11 Sep 2021
As Recruitment is heading further into the digital age, the way we do things is constantly changing and evolving. Even just two years ago most companies insisted that interviews had to be done in person! But then COVID-19 hit and people had to adapt, now Zoom, Teams and Skype interviews seem to be the norm. The same goes for reference checks. I know in the past, companies that I’ve worked for thought it was necessary to do an reference over the phone, an email or online reference wouldn’t cut it. But that is changing too.
There are definitely benefits to both digital and verbal references. To help you decide what is the best way forward, I’ve laid out the pros and cons from my experience with both.
The first issue I know all recruiters will attest to is getting the right time to talk. Calling and no one is answering, leaving a message but no call back, sending a text and no response. Then the most frustrating one of all, you finally get hold of them and they’re busy and ask that you call back later. Finding the right time to talk is definitely the biggest challenge for verbal references.
Another issue I often face is people not opening up as much over the phone. Some people are great at it, but some people need time to reflect on what they want to say and how they say it. Especially if they’re giving negative feedback. For some people, having to answer on the spot can be difficult so the answers you get might not be as honest as you’d hope.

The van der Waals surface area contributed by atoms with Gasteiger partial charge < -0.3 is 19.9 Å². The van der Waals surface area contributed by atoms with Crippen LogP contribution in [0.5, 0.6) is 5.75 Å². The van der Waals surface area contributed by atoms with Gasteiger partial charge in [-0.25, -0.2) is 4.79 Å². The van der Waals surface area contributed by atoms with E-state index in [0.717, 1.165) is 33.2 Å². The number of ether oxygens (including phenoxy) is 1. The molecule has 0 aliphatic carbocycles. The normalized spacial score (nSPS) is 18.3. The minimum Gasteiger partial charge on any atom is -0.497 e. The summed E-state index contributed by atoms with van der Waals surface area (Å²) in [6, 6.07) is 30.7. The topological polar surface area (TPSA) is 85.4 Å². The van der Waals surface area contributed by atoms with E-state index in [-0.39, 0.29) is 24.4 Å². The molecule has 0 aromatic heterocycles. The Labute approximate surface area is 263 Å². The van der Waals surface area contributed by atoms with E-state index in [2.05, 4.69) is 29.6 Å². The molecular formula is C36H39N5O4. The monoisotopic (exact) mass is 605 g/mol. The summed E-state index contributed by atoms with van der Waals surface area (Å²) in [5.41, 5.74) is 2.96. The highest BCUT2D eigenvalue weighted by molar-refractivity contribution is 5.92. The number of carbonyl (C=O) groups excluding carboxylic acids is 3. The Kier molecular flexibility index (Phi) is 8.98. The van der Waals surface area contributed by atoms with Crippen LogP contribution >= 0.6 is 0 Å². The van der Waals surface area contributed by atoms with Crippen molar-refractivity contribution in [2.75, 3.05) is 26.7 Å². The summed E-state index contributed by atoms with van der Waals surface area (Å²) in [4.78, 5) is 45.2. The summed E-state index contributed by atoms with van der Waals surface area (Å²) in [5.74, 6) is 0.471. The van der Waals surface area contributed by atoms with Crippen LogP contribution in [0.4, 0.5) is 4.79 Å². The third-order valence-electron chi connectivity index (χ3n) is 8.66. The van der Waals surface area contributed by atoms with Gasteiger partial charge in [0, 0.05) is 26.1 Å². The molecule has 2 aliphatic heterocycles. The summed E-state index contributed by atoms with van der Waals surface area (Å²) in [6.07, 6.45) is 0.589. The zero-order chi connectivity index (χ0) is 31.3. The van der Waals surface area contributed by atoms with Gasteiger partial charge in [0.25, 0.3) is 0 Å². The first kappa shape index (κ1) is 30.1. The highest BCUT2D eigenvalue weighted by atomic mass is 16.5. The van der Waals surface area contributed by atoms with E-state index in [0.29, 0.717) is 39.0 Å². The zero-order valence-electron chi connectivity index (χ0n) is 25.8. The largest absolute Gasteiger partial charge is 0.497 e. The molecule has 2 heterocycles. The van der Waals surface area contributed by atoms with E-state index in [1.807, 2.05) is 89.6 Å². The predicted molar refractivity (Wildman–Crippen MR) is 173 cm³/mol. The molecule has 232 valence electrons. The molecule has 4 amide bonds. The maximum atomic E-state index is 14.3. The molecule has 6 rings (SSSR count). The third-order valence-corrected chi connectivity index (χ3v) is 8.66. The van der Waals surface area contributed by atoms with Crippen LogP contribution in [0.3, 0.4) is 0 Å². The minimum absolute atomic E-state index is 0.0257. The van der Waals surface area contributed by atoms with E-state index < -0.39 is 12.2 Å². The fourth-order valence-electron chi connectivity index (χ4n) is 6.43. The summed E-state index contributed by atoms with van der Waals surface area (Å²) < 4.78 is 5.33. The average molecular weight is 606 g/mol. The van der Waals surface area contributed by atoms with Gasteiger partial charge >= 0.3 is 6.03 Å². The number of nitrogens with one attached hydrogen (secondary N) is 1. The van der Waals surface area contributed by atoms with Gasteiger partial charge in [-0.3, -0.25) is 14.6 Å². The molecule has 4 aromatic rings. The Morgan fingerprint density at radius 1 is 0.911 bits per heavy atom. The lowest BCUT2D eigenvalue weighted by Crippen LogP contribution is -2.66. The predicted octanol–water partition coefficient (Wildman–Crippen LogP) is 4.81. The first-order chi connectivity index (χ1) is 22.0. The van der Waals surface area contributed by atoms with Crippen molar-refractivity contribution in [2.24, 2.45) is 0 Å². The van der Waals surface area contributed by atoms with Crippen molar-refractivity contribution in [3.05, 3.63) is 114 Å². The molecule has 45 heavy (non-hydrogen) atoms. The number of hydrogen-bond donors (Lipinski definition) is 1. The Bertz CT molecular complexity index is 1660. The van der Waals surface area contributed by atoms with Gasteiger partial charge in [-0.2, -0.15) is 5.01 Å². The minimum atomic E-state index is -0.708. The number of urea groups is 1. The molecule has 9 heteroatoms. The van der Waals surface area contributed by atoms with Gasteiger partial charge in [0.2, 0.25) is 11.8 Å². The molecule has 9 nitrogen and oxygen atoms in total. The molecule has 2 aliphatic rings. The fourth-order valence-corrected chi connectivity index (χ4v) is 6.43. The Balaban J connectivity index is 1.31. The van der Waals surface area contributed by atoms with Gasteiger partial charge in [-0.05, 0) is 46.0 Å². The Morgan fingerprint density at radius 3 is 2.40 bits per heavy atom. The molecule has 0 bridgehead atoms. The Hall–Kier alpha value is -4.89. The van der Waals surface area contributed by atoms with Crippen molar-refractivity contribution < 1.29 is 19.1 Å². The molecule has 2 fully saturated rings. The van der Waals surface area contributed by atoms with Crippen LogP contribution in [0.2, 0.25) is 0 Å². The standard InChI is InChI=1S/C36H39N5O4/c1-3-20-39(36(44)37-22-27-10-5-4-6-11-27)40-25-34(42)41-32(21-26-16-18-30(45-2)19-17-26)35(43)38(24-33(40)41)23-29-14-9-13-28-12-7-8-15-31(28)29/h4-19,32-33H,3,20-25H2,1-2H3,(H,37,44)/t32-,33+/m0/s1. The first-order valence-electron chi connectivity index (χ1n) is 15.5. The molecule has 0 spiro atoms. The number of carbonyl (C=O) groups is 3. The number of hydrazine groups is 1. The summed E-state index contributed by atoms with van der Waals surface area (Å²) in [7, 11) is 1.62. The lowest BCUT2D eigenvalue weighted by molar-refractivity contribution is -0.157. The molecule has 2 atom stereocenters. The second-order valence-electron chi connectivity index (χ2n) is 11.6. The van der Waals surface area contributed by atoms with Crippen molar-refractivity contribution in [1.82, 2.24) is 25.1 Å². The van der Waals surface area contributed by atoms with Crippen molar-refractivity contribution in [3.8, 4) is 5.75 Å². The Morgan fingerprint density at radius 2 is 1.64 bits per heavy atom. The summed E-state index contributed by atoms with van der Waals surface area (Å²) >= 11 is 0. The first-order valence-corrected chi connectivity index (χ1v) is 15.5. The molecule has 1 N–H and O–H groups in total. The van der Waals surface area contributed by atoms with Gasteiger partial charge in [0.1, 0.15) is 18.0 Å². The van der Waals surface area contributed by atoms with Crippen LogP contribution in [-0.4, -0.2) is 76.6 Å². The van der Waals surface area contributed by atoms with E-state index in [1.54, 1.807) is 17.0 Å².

Lastly, the paper trail. Taking notes while listening can be difficult but it's something Recruiters are usually good at. But even if you're great at it, it’s still never 100% accurate. It can also interrupt the natural flow of conversation if you’re needing to pause and make notes. Plus you have a less definite paper trail on record. Yes, you can keep the verbal notes on file, but if there was an issue that arises later and you need to refer to those notes, it can become a he said she said game.
Definitely the best part about verbal references for me is hearing the tone of voice. This can say so much about a situation. For example, you ask, ‘What areas could the candidate improve on?’ They answer, ‘Time management.’ Now, they could say this with a tone that is blunt and frustrated, suggesting that this was a massive pain point for them. Or they could say it with a slight laugh, suggesting it wasn’t an issue.
Another great part about verbal references is follow up questions. If you ask a reference, ‘Would you hire them again?’ and they say ‘No’ you can follow up with ‘Why is that?’. People will often share more specific examples when it’s over the phone, for example, you ask about what they’re good at. They answer with customer service and they often go into a story about when they went above and beyond for a customer. It’s that deeper level you can find on a verbal reference that you don’t always get with a digital reference.